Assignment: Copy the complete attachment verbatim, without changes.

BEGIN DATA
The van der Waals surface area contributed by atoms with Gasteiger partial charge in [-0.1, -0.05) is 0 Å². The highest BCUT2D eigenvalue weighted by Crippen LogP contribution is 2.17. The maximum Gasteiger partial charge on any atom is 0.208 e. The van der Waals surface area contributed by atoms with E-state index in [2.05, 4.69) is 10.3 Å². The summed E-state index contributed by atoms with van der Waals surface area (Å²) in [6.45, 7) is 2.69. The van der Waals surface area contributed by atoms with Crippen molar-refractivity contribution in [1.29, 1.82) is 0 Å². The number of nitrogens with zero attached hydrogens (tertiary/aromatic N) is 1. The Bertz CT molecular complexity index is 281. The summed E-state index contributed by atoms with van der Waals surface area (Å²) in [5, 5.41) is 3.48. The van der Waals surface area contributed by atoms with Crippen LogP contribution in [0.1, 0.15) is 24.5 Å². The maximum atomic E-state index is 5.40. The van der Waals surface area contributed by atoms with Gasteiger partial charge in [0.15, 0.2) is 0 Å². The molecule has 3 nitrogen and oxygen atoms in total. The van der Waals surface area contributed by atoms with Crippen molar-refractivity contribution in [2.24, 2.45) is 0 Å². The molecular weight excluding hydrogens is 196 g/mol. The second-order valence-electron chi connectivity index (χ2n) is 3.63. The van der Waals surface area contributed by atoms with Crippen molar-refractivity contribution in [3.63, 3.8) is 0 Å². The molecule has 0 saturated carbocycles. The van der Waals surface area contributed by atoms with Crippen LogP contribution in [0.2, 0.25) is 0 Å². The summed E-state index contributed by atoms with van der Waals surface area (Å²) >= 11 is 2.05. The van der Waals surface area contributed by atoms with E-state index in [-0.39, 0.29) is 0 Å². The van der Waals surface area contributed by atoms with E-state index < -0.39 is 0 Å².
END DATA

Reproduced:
The van der Waals surface area contributed by atoms with Gasteiger partial charge in [-0.1, -0.05) is 0 Å². The highest BCUT2D eigenvalue weighted by Crippen LogP contribution is 2.17. The maximum Gasteiger partial charge on any atom is 0.208 e. The van der Waals surface area contributed by atoms with E-state index in [2.05, 4.69) is 10.3 Å². The summed E-state index contributed by atoms with van der Waals surface area (Å²) in [6.45, 7) is 2.69. The van der Waals surface area contributed by atoms with Crippen molar-refractivity contribution in [1.29, 1.82) is 0 Å². The number of nitrogens with zero attached hydrogens (tertiary/aromatic N) is 1. The Bertz CT molecular complexity index is 281. The summed E-state index contributed by atoms with van der Waals surface area (Å²) in [5, 5.41) is 3.48. The van der Waals surface area contributed by atoms with Crippen LogP contribution in [0.1, 0.15) is 24.5 Å². The maximum atomic E-state index is 5.40. The van der Waals surface area contributed by atoms with Gasteiger partial charge in [0.15, 0.2) is 0 Å². The molecule has 3 nitrogen and oxygen atoms in total. The van der Waals surface area contributed by atoms with Crippen molar-refractivity contribution in [2.24, 2.45) is 0 Å². The molecular weight excluding hydrogens is 196 g/mol. The second-order valence-electron chi connectivity index (χ2n) is 3.63. The van der Waals surface area contributed by atoms with Crippen molar-refractivity contribution in [3.63, 3.8) is 0 Å². The molecule has 0 saturated carbocycles. The van der Waals surface area contributed by atoms with Crippen LogP contribution in [0.2, 0.25) is 0 Å². The summed E-state index contributed by atoms with van der Waals surface area (Å²) >= 11 is 2.05. The van der Waals surface area contributed by atoms with E-state index in [-0.39, 0.29) is 0 Å². The van der Waals surface area contributed by atoms with E-state index < -0.39 is 0 Å².